Subtitles are pieces of text that simultaneously follow spoken words on the screen. In many countries of the world, subtitles are the only way to dub foreign films. Such translation enables the viewer to, first of all, hear the voice of the actor and, second of all, helps the viewer in learning a foreign language, owing to the fact that speech can be heard in the original language. However, since dubbing applies not just to feature films, but any video materials (presentations, ads, interviews, conferences, etc.), each institution goes for that type of translation of its materials into a foreign or the native language which it deems to be the most appropriate for its purposes, and all the more so given that creating subtitles is a process which, in terms of time and money, is less costly than voice dubbing. Therefore, if your order is time and cost sensitive, you might be clearly better off going with translation by way of subtitles.
Subtitles come in three types:
— Subtitles directly “sewn” into the video, which cannot be turned off or are superimposed onto the original video when the target file is being created;
— Pre-rendered subtitles, which are pre-made images stored separately from the video and used on DVDs;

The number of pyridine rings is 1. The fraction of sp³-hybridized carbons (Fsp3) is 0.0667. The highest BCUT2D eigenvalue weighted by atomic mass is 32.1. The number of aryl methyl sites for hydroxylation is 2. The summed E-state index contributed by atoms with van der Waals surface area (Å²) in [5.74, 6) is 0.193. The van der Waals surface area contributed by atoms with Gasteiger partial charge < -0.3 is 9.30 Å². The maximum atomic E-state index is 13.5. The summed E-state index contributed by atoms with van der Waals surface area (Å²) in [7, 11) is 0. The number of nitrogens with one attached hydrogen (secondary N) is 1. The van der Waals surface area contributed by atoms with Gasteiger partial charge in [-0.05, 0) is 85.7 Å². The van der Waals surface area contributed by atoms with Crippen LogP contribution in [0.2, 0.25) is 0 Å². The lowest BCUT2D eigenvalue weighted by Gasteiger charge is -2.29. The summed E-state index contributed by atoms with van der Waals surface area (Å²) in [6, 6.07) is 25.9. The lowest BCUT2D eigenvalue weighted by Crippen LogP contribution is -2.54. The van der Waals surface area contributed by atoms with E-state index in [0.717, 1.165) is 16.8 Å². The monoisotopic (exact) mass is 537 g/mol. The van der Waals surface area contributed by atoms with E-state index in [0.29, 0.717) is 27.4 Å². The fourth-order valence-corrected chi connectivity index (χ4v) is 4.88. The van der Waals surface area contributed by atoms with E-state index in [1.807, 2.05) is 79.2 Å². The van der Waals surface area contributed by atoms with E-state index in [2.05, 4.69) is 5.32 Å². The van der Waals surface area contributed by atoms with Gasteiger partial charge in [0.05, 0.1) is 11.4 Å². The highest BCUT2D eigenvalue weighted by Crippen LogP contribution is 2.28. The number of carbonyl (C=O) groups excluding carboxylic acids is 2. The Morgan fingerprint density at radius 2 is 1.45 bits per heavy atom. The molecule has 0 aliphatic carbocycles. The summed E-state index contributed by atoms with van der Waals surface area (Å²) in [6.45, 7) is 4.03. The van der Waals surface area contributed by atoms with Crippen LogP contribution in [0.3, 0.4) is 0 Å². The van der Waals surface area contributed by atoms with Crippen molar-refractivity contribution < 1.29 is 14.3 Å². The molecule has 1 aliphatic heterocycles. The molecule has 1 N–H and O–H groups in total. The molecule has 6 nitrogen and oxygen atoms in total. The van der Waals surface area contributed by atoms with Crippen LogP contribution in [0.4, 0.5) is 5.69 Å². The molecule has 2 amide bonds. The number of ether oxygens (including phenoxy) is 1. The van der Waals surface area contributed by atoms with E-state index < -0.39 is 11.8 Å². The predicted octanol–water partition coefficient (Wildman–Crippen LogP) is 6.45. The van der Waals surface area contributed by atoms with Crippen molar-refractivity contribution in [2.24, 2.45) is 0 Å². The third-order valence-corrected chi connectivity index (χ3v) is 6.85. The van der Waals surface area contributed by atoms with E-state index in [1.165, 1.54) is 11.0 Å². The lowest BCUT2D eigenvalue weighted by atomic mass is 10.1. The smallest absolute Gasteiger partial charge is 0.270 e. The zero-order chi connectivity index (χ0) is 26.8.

— Programmed subtitles, which are created in the form of a separate file (.srt, .ass, or other formats) and, if desired, can be turned off. Almost all modern video-player programs can read these formats. In addition, subtitles stored in the .srt format are compatible with such video-hosting services as YouTube and others; in other words, subtitles put together by us are adapted to work correctly on such Internet portals and can be uploaded up there along with the video file directly or using special applications (e.g., a tool for uploading content to the Vimeo hosting service).
Thus, if you need to have your content accompanied with a translation in any of the three forms of subtitles, our translators at LinguaContact will be able to promptly and efficiently fulfill your order using special software. We have everything we need for that. And we won’t just translate the job, but put together the subtitles in such a way as to ensure a maximum correspondence to what’s going on on the screen (synchronization), as well as make the text easy to read.
A Proposed Set of Subtitling Standards in Europe